“I appreciate y’all concern,” Wade said in Philadelphia on Tuesday night. “But we’ll worry about that later.”

Of course, his fans want him to come back. One prominent fan — his wife — cast her vote before he even left the floor after Game 5.

No one, not even Wade, knows how long this process will take. He’s going to talk to his wife. He’s going to talk to his kids. He’s going to talk to the Heat, and he’s going to talk to the people within his inner circle that are trusted most.

Wade isn’t a starter, but it could be argued the three-time NBA champion is still Miami’s best player. Wade carried the Heat to victory in Game 2 and got them on the brink of a win in Game 4. He doesn’t run as fast or jump as high as the version of himself known as Flash did, but he’s still capable of delivering big moments.

If Wade is done, the last visions fans will have of his career will be with him in a Heat uniform, still doing his thing. That matters to him. He isn’t Michael Jordan going out in a Washington jersey, or Patrick Ewing playing his last game with Orlando, or Shaquille O’Neal limping away from his NBA finale in Boston colors.

He wouldn’t be going out on top, but he’d be going out in the right uniform and still playing at a high level.

One way or another, his career always was going to end in Heat colors anyway. He wasn’t going out in a Chicago jersey, nor a Cleveland jersey. He had to wear “Heat” across his chest again, and when the Cavaliers traded him to Miami in February, it immediately became obvious that Wade was changing franchises for the final time.

Resume-wise, he’s more than good. He’s got three NBA championships. He’s got an Olympic gold medal. He’s going to the Basketball Hall of Fame. He’s going to go down as one of the best two or three shooting guards in the history of the game. The only guys with as many points, rebounds, assists and blocked shots in their regular season and playoff careers as Wade? Jordan is one, LeBron James is the other.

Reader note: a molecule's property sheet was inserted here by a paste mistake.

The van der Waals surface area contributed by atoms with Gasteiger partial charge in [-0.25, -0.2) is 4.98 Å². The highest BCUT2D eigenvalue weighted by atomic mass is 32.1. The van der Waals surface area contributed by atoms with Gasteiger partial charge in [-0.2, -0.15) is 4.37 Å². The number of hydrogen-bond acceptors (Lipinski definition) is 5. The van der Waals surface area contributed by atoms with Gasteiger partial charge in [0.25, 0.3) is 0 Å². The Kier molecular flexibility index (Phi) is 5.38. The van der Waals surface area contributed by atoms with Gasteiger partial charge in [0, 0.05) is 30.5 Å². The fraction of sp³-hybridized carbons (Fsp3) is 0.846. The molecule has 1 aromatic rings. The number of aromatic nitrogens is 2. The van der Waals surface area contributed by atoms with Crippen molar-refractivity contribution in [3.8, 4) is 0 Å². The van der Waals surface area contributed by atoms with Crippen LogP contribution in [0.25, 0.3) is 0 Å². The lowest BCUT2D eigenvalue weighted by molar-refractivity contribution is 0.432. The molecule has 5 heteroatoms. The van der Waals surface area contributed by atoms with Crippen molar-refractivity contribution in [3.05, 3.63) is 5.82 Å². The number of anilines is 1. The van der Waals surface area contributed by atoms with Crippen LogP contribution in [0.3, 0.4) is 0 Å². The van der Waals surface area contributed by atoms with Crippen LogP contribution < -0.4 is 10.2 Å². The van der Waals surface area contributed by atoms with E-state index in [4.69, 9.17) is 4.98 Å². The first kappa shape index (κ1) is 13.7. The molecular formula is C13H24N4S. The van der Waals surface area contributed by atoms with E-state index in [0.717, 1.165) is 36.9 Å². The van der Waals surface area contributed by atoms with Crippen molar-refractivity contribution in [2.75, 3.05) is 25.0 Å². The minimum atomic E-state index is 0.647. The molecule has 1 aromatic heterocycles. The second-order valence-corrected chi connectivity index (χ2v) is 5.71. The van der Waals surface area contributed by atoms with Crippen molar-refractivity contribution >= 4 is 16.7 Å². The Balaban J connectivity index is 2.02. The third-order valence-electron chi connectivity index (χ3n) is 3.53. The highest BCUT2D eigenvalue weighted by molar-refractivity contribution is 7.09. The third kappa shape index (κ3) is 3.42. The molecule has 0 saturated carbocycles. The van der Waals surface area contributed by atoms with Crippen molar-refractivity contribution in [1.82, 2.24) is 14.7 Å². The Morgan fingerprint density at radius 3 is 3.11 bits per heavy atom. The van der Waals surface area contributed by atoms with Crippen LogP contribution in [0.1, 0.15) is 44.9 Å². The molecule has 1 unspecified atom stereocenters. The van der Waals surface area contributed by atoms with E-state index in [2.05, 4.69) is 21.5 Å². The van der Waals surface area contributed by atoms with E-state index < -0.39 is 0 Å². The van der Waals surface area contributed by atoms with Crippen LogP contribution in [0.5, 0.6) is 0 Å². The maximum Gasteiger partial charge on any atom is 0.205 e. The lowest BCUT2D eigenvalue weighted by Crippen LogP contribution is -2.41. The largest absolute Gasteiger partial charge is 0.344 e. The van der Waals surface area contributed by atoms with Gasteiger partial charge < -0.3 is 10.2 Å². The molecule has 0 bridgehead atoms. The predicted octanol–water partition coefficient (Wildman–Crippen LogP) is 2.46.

Here’s something else to consider: Wade has never wanted a farewell tour. He watched Kobe Bryant go through it, noted how much of a grind it was for the Lakers star, and doesn’t want to hear the same questions in every road stop next season.

What’s the motivation to return?

That’s the unknown.

Wade is set financially. So this decision won’t primarily be about money. Even after a brutal divorce and custody battle a few years ago, Wade will never worry about cash. He’s well-invested, has deals that will continue working for him well after his playing days end, and will make millions next year whether he’s wearing sneakers or suits.

The Heat have serious cap challenges and won’t have a bank-breaking deal to offer Wade this summer. He won’t play for the minimum. He won’t get anywhere near the maximum. For him to return, it’ll have to be worth his while. He spends a ton of money to keep his body right. And if Wade can make more off the court than on it next year, it might make sense for him to retire.